Program Schedule

612
Discontinuation of Audit and Feedback Reverses Benefits of an Outpatient Antimicrobial Stewardship Intervention

Session: Oral Abstract Session: New Approaches to Antibiotic Stewardship
Friday, October 10, 2014: 9:45 AM
Room: The Pennsylvania Convention Center: 107-AB

Background: We completed a successful outpatient antimicrobial stewardship intervention combining education with prescribing audit and feedback across a large, pediatric primary care network. The intervention significantly reduced broad-spectrum antibiotic prescribing in intervention sites relative to controls. To assess durability of this intervention, we followed antibiotic prescribing across intervention and control sites for 18 months after termination of clinician audit and feedback.

Methods: We conducted a cluster-randomized trial of outpatient antimicrobial stewardship within 18 community-based pediatric primary care practices using a common EHR. The intervention included clinician education with audit and feedback of antibiotic prescribing to children with sinusitis, streptococcal pharyngitis, and pneumonia. The primary outcome was broad-spectrum (off-guideline) antibiotic prescribing. Twelve months after initiating the intervention, we stopped providing antibiotic prescribing audit and feedback to providers in the intervention arm and extended our observation period for 18 months. Using a piecewise generalized linear model with knots at month 0 (intervention start) and 12 (end of audit and feedback), we modeled the trajectory of the log odds of prescribing between treatment and control practices standardized for patient-level covariates.

Results: There were 1,259,938 office visits by 185,868 unique patients to 180 clinicians at 18 practices during the 50-month study period. During the 12-month intervention, the overall proportion of antibiotic prescriptions that were broad-spectrum decreased from 26.8% to 14.3% in the intervention group and from 28.4% to 22.6% in control practices, which was a statistically significant difference in trajectories between groups (p=0.01). Following termination of audit and feedback, however, broad-spectrum antibiotic prescribing reverted to near baseline levels for both the intervention group (28%) and control group (30%) (Figure).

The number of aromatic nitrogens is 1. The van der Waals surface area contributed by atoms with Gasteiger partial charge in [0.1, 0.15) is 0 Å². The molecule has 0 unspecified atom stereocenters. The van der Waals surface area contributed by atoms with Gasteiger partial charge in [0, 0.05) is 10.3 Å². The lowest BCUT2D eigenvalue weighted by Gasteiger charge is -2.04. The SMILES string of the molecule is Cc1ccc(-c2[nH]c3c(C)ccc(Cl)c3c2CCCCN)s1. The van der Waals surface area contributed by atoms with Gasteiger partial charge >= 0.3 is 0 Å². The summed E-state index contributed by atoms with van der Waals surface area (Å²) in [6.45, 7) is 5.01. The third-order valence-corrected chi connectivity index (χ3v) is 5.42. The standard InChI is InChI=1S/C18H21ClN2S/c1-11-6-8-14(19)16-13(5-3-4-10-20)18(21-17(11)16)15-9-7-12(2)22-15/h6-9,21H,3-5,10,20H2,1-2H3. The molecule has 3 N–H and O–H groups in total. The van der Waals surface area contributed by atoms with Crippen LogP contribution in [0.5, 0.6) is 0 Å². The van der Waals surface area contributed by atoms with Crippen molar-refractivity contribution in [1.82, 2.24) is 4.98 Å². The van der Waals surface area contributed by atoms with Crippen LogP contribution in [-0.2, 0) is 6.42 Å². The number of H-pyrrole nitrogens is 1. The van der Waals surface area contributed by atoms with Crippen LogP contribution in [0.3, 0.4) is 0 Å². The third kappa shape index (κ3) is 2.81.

Conclusion: The initial benefits of an outpatient antimicrobial stewardship intervention were reversed after discontinuation of audit and feedback of clinician prescribing.

Jeffrey S. Gerber, MD, PhD, Department of Pediatrics, Division of Infectious Diseases, The Children's Hospital of Philadelphia, Philadelphia, PA, Priya Prasad, MPH, Department of Epidemiology and Biostatistics, University of California San Francisco, San Francisco, CA, Russell Localio, PhD, Perelman School of Medicine, University of Pennsylvania, Philadelphia, PA, Louis Bell, MD, The Children's Hospital of Philadelphia, Philadelphia, PA and Theoklis Zaoutis, MD, MSCE, Division of Infectious Diseases, Center for Pediatric Clinical Effectiveness, the Children's Hospital of Philadelphia, Philadelphia, PA, The Children's Hospital of Philadelphia, Philadelphia, PA

Disclosures:

J. S. Gerber, None

P. Prasad, None

R. Localio, None

L. Bell, None

T. Zaoutis, Merck: Investigator, Research grant
Merck: Consultant, Consulting fee
Pfizer: Consultant, Consulting fee
Astellas: Consultant, Consulting fee

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